The early education community went to battle this week: Congress has the opportunity during the upcoming lame-duck session to vote on an ominbus spending measure that could have injected a huge amount of funding into early education. Advocates have been calling on their supporters to get on the phones to push for the former option. But it looks like they may have already lost.
What advocates wanted to see was a vote authorizing the Early Learning Challenge Fund, President Obama’s Race to the Top contest for the early childhood world. Congress could have also decided to maintain the extra funding (about $2 billion) for Head Start and Early Head Start that was included in the federal stimulus bill in 2009. Discontinuing that funding could mean that hundreds of thousands of children will be kicked off the Head Start rolls, early ed advocates say.
All of this depended on what Congress did about the budget bill that includes the early education spending and which has been stalled for months. It was possible that Congress would finally get around to voting on the omnibus bill, but there was also the possibility (now almost certain) that they’ll simply pass a continuing resolution that maintains current funding levels and leaves the big budget decisions up to the next Congress.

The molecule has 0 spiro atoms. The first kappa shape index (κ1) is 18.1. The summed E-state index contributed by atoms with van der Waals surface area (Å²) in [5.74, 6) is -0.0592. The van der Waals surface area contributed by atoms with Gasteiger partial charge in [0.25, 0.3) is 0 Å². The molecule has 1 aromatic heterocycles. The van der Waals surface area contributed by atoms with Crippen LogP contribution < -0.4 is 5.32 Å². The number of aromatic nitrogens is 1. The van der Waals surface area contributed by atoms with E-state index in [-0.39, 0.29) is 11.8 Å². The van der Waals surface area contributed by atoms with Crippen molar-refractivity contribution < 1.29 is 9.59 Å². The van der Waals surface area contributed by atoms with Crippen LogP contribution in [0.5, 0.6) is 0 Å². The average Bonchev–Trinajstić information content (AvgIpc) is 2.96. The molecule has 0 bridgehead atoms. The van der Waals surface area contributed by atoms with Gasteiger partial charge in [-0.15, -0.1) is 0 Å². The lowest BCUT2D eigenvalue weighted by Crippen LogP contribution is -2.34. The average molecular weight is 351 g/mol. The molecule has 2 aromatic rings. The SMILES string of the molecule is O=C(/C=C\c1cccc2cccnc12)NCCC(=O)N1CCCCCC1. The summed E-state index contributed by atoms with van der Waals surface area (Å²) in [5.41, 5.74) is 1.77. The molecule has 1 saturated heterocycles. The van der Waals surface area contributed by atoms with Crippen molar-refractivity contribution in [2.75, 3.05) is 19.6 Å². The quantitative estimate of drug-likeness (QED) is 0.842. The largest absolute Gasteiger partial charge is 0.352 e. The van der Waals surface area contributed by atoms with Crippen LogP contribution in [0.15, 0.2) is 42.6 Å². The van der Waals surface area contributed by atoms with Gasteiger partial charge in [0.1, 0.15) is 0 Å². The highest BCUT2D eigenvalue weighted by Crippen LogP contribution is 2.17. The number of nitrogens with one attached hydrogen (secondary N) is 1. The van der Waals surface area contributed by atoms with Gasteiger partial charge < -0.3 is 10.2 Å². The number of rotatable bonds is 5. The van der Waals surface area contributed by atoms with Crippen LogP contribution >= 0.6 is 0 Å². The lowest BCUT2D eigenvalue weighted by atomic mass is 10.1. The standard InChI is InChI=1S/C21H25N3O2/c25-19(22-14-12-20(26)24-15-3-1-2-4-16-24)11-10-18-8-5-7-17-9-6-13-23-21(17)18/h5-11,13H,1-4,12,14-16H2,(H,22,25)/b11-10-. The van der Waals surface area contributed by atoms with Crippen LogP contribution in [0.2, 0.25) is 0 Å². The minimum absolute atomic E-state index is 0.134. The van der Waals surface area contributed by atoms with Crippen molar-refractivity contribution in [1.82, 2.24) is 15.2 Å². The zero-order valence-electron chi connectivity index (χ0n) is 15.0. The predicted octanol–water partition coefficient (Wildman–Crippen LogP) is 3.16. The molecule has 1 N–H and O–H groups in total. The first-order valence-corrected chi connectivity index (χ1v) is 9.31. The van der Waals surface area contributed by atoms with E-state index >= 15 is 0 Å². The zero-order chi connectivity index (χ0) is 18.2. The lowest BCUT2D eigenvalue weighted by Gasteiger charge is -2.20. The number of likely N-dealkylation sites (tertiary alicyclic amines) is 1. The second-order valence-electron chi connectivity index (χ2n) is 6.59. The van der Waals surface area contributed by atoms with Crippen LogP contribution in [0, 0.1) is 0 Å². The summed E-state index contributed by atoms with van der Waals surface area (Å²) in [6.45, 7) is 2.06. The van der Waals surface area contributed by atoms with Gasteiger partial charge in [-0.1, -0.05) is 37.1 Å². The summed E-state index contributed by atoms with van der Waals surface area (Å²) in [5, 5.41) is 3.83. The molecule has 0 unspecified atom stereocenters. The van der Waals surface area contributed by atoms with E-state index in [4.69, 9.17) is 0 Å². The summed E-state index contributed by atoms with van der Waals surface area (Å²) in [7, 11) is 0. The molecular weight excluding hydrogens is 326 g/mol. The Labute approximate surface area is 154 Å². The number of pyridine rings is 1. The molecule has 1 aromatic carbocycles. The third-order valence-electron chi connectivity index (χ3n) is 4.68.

An article in the National Journal yesterday reported that Sen. Mitch McConnell, the Republican leader in the Senate, has scuttled the idea of voting on the omnibus measure: “If this election showed us anything, it’s that Americans don’t want Congress passing massive trillion-dollar bills that have been thrown together behind closed doors,” McConnell was quoted as saying. Senator Dianne Feinstein (D-CA) was quoted saying that “it looks like it’s just a CR at this stage,” referring to the continuing resolution.
The likelihood that the next Congress, with a Republican-controlled House and a shrunken Democrat majority in the Senate, will support additional spending for early education is pretty small, but we’ll have to wait and see.